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RH law goes to SC

CBCP lawyer’s son seeks TRO

MANILA, Philippines - A petition has been filed with the Supreme Court (SC) seeking to stop the implementation of the Reproductive Health (RH) law, barely two weeks after its enactment.

James Imbong, who identified himself as a Catholic taxpayer and educator, filed a 24-page petition yesterday, seeking a temporary restraining order (TRO) on the RH law or Republic Act 10354.

After President Aquino’s signing of RA 10354, local Catholic Church leaders declared that the high court would be the next front in the Church’s battle to have the measure trashed. But they said lay groups would likely do the actual legal battle against the controversial measure.

Imbong, son of CBCP legal counsel Jo Imbong, was joined by his wife Lovely-Ann in filing the petition. The couple operate the Magnificat Child Development Center Inc., which is also listed as petitioner.

The couple, both lawyers, said they filed the petition as “a class suit in representation of other parents and individuals similarly situated” and also on behalf of their two minor children.

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The petitioners argued that the RH law “negates and frustrates the foundational ideals and aspirations of the sovereign Filipino people as enshrined in the Constitution.”

They cited Article II Section 12 of the Constitution, which stipulates that the state “recognizes the sanctity of family life and shall protect and strengthen the family as a basic autonomous social institution.”

The constitutional provision also mandates that the state “equally protect the life of the mother and the life of the unborn from conception.”

Petitioners said at least 11 provisions in RA 10354 violate the Constitution.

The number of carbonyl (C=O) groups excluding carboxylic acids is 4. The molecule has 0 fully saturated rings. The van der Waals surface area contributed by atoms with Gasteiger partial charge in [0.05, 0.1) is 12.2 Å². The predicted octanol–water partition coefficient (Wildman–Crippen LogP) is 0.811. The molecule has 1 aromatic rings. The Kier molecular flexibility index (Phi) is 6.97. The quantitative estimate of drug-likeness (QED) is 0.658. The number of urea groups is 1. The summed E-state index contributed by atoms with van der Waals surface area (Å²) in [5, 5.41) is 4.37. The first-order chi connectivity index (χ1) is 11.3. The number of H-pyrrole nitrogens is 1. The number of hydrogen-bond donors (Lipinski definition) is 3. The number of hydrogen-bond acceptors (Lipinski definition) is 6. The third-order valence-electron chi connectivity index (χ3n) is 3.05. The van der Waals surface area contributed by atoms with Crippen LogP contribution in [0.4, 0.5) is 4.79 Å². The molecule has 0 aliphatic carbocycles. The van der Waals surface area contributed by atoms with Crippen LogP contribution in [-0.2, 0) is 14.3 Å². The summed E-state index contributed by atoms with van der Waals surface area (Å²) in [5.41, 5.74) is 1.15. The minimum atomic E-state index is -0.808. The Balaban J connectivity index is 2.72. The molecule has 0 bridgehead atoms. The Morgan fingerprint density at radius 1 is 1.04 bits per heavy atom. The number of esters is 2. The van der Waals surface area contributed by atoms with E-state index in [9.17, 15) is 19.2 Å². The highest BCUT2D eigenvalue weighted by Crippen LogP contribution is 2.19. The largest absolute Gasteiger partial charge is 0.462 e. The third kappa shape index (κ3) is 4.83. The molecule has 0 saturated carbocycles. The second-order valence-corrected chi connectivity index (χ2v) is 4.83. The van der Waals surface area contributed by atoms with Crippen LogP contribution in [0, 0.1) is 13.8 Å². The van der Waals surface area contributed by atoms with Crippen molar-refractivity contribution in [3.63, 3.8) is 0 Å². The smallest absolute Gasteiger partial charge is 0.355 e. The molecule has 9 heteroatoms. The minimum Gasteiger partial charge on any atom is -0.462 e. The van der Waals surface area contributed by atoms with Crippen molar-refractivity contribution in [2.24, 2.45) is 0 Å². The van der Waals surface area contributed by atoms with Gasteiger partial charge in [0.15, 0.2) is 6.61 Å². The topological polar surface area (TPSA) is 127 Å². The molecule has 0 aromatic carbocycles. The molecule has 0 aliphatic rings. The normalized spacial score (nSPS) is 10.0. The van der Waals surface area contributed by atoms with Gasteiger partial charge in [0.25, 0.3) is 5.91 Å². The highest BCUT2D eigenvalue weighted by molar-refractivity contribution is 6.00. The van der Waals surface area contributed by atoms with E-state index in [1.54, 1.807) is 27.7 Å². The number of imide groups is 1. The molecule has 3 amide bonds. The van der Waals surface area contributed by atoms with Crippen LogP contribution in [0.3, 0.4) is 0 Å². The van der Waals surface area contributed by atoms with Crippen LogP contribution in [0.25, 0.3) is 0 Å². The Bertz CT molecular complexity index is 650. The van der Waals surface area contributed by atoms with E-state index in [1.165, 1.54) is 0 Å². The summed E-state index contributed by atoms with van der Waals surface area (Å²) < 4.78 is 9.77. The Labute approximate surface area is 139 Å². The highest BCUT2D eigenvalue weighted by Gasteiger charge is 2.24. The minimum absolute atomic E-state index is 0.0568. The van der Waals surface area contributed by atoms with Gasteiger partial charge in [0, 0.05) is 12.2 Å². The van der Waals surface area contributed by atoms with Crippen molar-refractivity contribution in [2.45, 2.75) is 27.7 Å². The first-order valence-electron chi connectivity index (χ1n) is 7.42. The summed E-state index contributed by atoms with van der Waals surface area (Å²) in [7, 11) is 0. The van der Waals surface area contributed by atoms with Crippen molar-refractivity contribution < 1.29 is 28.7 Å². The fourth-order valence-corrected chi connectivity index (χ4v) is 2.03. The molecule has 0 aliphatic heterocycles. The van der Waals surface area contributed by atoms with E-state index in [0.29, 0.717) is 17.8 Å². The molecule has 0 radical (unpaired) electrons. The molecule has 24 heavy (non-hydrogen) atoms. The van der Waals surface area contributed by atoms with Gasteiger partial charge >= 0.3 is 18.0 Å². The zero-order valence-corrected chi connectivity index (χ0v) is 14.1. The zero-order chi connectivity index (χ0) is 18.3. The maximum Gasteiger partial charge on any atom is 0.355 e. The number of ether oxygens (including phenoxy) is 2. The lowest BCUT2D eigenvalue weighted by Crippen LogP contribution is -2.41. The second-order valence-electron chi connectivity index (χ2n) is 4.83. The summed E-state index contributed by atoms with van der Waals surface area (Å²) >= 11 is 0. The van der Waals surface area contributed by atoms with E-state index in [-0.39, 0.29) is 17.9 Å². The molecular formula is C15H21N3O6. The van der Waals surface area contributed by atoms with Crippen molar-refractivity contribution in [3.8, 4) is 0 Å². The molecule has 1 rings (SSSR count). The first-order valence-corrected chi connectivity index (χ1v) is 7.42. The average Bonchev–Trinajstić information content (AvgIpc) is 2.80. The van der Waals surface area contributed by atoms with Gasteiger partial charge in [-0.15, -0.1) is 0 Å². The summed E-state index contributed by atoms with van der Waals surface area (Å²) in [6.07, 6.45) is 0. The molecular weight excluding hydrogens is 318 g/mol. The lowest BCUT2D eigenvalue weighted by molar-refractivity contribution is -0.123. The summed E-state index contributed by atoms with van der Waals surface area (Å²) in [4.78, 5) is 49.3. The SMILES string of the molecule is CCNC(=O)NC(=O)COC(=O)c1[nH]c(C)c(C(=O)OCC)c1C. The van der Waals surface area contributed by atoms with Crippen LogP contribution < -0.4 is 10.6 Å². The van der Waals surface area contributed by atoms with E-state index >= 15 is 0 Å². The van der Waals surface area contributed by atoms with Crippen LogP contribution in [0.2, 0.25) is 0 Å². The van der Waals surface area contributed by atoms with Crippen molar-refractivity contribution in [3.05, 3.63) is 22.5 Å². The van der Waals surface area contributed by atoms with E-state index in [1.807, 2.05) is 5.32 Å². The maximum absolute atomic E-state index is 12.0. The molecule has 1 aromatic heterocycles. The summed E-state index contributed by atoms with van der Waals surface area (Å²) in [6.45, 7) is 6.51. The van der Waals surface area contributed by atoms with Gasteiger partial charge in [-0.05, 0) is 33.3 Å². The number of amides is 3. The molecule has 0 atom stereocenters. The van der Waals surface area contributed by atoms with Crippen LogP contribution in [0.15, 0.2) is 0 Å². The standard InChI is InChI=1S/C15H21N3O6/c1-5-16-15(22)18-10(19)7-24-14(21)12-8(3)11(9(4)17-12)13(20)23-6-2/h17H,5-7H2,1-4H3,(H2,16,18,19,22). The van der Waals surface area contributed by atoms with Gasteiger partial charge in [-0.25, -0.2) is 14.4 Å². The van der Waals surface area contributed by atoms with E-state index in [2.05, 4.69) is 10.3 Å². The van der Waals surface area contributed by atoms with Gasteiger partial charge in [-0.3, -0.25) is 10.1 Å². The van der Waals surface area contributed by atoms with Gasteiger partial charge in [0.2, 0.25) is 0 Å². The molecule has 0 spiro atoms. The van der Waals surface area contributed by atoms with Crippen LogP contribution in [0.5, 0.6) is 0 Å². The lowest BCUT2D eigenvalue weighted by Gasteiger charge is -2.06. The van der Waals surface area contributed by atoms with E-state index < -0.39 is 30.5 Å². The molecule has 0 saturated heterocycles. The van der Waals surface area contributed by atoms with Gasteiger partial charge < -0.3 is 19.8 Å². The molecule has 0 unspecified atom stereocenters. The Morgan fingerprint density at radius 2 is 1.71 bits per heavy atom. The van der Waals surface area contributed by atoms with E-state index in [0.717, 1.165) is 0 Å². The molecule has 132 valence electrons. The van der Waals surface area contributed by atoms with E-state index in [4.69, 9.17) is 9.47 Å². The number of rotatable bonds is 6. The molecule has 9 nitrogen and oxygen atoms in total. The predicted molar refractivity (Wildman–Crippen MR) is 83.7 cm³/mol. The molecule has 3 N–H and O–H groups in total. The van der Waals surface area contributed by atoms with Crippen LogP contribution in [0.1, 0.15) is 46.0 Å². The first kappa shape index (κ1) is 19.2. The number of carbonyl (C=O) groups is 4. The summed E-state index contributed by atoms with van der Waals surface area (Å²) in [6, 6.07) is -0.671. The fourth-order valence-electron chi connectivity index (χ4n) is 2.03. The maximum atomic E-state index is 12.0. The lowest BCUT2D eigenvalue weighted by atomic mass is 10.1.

“The natural and primary right and duty of parents in the rearing of the youth for civic efficiency and the development of moral character shall receive the support of government,” the petition read.

“As regards the value of human life and its sustenance, the Constitution upholds the ideal of an unconditional respect for life and aspires for the establishment of policies that create opportunities to harness the economic potential of every Filipino,” it pointed out.

The petitioners also argued that the new law violates Article XV of the Constitution, which imposes on the government the duties to “strengthen (family’s) solidarity and actively promote its total development” and provide for “inviolable marriage” and ensure the “right of spouses to found a family in accordance with their religious convictions and the demands of responsible parenthood.”

The couple added that the new law violates constitutional freedom of religion and expression and creates doubtful or spurious rights called reproductive health rights.

They also said the law “mocks the nation’s Filipino culture – noble and lofty in its values and holdings on life, motherhood and family life – now the fragile lifeblood of a treasured culture that today stands solitary but proud in contrast to other nations.”

Named respondents in the petition were Executive Secretary Paquito Ochoa Jr., Budget Secretary Florencio Abad, Education Secretary Armin Luistro, Health Secretary Enrique Ona, and Interior Secretary Manuel Roxas II.

Despite strong opposition from leaders of the local Catholic Church, which only espouses natural family planning methods, Congress passed the law last Dec. 19 and President Aquino signed it two days after.

The law takes effect 15 days after its publication in two major dailies.

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